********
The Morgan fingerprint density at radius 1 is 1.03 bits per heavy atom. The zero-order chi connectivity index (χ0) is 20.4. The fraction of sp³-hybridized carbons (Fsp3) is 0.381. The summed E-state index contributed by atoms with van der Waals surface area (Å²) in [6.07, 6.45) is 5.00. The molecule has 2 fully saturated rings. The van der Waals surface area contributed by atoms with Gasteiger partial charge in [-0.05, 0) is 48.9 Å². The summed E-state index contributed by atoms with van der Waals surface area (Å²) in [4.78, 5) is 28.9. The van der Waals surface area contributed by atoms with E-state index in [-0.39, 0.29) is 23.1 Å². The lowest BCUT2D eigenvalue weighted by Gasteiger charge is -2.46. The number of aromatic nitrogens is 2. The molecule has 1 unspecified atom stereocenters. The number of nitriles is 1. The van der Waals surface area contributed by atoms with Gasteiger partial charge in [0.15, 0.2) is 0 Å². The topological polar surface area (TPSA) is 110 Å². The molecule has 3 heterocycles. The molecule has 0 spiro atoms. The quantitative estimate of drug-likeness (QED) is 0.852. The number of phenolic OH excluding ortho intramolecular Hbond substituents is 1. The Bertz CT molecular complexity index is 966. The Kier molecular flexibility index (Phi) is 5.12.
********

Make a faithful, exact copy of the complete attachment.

The Morgan fingerprint density at radius 1 is 1.03 bits per heavy atom. The zero-order chi connectivity index (χ0) is 20.4. The fraction of sp³-hybridized carbons (Fsp3) is 0.381. The summed E-state index contributed by atoms with van der Waals surface area (Å²) in [6.07, 6.45) is 5.00. The molecule has 2 fully saturated rings. The van der Waals surface area contributed by atoms with Gasteiger partial charge in [-0.05, 0) is 48.9 Å². The summed E-state index contributed by atoms with van der Waals surface area (Å²) in [4.78, 5) is 28.9. The van der Waals surface area contributed by atoms with E-state index in [-0.39, 0.29) is 23.1 Å². The lowest BCUT2D eigenvalue weighted by Gasteiger charge is -2.46. The number of aromatic nitrogens is 2. The molecule has 1 unspecified atom stereocenters. The number of nitriles is 1. The van der Waals surface area contributed by atoms with Gasteiger partial charge in [0.15, 0.2) is 0 Å². The topological polar surface area (TPSA) is 110 Å². The molecule has 3 heterocycles. The molecule has 0 spiro atoms. The quantitative estimate of drug-likeness (QED) is 0.852. The number of phenolic OH excluding ortho intramolecular Hbond substituents is 1. The Bertz CT molecular complexity index is 966. The Kier molecular flexibility index (Phi) is 5.12.